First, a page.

Democracy and Techocrats I

I wrote a bit about the events in Greece when Prime Minister George Papandreou called for a referendum of the European bailout. Since then, Papandreou rescinded his referendum suggested, struck a deal with the opposition to guarantee maintenance of the bailout agreement, and stepped down from his post. In his place, the Greek parliament instituted a technocratic government led by a former vice-president of the European Central Bank. Italy soon followed suit, toppling Prime Minister Silvio Berlusconi and handing the office to a former anti-trust commissioner for the European Commission. Mr. Monti will also serve as finance minister in his new cabinet.

Is this a good idea? Today I’ll lay out the argument in favor of ‘technocrats’ and later I’ll explore some arguments against the phenomenon.

First, this is not a coup. As far as I’m aware, no technocrats in history have succeeded in overthrowing an existing government to take control. Unlike the military, they lack the force of arms to enforce their will. So, instead, they must be invited to govern. And they do so contingently, only so long as those holding real power permit them to do so. In both Greece and Italy, they serve at the behest or sufferance of national parliaments made up of elected officials. Right now, competing factions have willingly ceded power to these technocratic leaders. But if these coalitions fall apart, the new leaders can be toppled as fast as the previous governments. (Perhaps even more quickly, since the new leaders lack their own political base on which to rely.)

Second, sometimes democratically elected leaders are not the best people at getting things done. We’ve seen this in spades in the United States. One of the problems with the supercommittee was that there was nothing to insulate it from the partisanship that is synonymous with politics these days. Even members who were not running for reelection were trapped by the demands of the party’s base, unwilling to budge far enough to reach a suitable agreement on the federal budget. The Simpson-Bowles is probably the closest we’ve come to a realistic blueprint for putting the federal government back on a sound fiscal footing. In part, that was because most of the members have greater incentives for personal success than they did for aiding their parties. To the extent that technocrats are focused primarily on their reputations as problem solvers, that could be a great aid in reaching the desired results.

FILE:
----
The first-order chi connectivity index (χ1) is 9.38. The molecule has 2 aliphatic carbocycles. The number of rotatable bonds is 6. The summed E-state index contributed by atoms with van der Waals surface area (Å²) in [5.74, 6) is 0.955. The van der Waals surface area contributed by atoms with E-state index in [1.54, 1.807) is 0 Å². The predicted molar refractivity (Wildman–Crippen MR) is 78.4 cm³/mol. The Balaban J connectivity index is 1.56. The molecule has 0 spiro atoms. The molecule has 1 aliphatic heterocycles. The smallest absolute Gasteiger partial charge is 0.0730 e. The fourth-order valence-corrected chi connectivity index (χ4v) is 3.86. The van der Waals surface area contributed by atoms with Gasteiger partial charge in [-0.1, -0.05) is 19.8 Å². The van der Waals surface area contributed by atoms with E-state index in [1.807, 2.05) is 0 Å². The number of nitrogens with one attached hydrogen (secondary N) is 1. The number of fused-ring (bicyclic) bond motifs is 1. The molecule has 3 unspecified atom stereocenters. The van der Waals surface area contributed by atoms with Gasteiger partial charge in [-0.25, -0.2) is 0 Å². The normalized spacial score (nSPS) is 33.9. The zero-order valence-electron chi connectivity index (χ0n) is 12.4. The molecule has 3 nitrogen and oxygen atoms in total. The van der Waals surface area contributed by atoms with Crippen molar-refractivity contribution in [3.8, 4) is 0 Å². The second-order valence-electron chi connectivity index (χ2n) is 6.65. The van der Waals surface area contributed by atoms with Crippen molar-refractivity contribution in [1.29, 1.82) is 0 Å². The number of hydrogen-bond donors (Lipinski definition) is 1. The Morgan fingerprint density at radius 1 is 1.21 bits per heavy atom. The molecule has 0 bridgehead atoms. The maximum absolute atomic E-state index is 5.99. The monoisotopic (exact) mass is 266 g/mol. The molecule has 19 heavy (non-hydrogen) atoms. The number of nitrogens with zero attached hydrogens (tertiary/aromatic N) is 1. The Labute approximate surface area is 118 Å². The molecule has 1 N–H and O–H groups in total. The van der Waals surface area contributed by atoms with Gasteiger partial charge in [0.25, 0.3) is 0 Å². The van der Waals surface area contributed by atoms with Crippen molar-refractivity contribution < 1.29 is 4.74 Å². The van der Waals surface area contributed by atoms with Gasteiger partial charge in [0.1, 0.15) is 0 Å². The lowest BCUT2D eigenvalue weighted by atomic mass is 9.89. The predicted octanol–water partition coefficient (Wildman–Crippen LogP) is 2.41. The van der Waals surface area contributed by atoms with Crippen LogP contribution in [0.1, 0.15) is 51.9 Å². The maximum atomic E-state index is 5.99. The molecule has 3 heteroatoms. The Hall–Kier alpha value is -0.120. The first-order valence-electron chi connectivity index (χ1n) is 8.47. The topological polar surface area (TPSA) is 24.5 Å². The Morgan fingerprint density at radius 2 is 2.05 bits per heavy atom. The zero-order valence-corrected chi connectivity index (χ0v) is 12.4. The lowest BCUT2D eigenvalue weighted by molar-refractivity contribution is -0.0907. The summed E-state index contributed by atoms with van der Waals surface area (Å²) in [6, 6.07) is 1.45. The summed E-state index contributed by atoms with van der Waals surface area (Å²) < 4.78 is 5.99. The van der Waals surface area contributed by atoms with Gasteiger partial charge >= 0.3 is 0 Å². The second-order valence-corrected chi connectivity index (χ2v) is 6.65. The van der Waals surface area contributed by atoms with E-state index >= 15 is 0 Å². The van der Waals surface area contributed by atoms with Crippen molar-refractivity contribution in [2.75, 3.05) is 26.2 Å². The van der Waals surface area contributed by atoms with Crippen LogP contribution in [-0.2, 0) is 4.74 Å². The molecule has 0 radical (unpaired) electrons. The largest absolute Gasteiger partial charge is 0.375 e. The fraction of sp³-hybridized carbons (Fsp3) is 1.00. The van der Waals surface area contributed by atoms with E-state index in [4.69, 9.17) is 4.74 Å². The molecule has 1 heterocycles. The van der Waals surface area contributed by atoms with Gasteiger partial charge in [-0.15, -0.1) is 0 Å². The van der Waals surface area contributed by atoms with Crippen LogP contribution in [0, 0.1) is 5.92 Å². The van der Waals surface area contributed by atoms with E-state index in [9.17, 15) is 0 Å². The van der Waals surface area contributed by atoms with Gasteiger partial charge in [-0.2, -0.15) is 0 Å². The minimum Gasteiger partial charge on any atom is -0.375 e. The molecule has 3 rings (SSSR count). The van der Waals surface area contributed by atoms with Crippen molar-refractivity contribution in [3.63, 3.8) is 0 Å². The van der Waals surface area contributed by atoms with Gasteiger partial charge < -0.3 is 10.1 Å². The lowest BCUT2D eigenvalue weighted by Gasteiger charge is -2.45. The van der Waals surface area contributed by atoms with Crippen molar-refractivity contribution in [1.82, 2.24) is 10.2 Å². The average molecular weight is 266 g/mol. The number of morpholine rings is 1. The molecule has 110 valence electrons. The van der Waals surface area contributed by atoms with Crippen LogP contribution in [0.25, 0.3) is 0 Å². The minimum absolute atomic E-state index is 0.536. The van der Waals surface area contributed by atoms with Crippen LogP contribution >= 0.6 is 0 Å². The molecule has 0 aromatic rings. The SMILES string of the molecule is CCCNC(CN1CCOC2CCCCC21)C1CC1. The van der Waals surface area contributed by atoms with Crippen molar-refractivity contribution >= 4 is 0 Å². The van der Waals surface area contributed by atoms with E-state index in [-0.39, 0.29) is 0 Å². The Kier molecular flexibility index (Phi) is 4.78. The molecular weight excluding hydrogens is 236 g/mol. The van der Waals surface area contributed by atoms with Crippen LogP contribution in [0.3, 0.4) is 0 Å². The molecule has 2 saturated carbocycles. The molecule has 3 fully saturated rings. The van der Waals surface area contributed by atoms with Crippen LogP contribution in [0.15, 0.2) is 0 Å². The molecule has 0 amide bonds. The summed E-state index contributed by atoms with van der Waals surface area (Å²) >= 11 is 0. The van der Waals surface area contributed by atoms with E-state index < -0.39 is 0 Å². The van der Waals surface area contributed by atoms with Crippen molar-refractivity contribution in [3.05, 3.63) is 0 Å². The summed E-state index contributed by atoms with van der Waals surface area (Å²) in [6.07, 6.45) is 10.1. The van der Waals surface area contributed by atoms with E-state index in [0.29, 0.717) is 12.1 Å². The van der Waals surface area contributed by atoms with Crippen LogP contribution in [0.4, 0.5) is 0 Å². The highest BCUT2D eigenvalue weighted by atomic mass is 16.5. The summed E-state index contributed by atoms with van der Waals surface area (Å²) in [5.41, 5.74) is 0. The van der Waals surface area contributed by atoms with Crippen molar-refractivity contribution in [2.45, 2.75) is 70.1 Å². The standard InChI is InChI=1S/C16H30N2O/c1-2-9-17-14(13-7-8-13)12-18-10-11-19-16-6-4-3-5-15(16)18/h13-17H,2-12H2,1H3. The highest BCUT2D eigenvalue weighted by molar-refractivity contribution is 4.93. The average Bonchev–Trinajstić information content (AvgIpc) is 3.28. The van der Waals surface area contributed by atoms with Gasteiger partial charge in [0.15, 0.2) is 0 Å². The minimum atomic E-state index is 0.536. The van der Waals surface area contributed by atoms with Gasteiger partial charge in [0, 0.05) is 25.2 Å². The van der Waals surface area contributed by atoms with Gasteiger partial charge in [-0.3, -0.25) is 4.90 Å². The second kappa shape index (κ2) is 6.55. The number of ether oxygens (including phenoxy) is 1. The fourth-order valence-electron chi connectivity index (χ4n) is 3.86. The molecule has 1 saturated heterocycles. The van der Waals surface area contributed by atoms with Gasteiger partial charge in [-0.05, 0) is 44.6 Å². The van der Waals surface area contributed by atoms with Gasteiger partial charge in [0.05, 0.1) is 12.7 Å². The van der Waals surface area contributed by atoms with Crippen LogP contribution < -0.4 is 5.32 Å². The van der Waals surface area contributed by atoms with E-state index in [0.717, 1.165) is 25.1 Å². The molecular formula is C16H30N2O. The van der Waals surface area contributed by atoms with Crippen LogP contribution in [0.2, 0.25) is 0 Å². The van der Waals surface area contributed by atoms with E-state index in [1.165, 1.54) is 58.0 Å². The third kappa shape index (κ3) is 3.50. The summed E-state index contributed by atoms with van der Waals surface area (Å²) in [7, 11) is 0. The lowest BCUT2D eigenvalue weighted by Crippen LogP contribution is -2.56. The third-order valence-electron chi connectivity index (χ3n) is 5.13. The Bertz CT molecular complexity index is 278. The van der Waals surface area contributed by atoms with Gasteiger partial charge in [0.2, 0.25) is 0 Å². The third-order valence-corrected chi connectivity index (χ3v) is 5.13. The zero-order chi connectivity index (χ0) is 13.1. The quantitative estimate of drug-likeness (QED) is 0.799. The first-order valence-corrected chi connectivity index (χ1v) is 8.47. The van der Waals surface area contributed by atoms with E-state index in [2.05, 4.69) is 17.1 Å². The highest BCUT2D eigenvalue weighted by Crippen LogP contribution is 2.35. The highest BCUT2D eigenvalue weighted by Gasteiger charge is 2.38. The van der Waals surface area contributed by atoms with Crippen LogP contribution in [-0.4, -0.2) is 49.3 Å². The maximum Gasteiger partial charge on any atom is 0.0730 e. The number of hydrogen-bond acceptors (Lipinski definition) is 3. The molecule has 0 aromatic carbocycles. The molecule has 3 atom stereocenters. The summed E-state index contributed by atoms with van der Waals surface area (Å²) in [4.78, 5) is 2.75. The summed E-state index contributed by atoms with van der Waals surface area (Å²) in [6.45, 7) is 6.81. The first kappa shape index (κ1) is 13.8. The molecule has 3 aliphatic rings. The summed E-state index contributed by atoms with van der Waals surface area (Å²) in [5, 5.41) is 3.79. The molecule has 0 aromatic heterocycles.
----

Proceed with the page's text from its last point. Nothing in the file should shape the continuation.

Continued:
Finally, as I have mentioned in earlier posts, I believe expertise does matter.* We live in an already complicated world that seems to grow more complex and interdependent with each passing day. Economics may not be rocket science, but economists may long for the relative certainties of physics. While it is essential that we maintain democratic control over government, we must also face the reality that some level of expertise is required to actually govern. The question is not whether specialists should be involved in government but what kind of latitude they will be given. In the case of Greece and Italy, the answer is now: quite a lot.

Look for a future post in which I’ll outline some of my concerns with technocratic government.


*I recognize that, like my natural empathy for the U.C. Davis protestors, my belief in the value of expertise is tied to my own life experience. But I would be hard pressed to say whether my trust in professionals is a result of my training or if it prompted my own desires to become an expert in an academic field. In either case, I do believe it is central to a functioning polity. If we cannot trust in some people to put other concerns above partisan political gain, we cannot move forward as a nation. This is a key precept of my call for a moderate politics.

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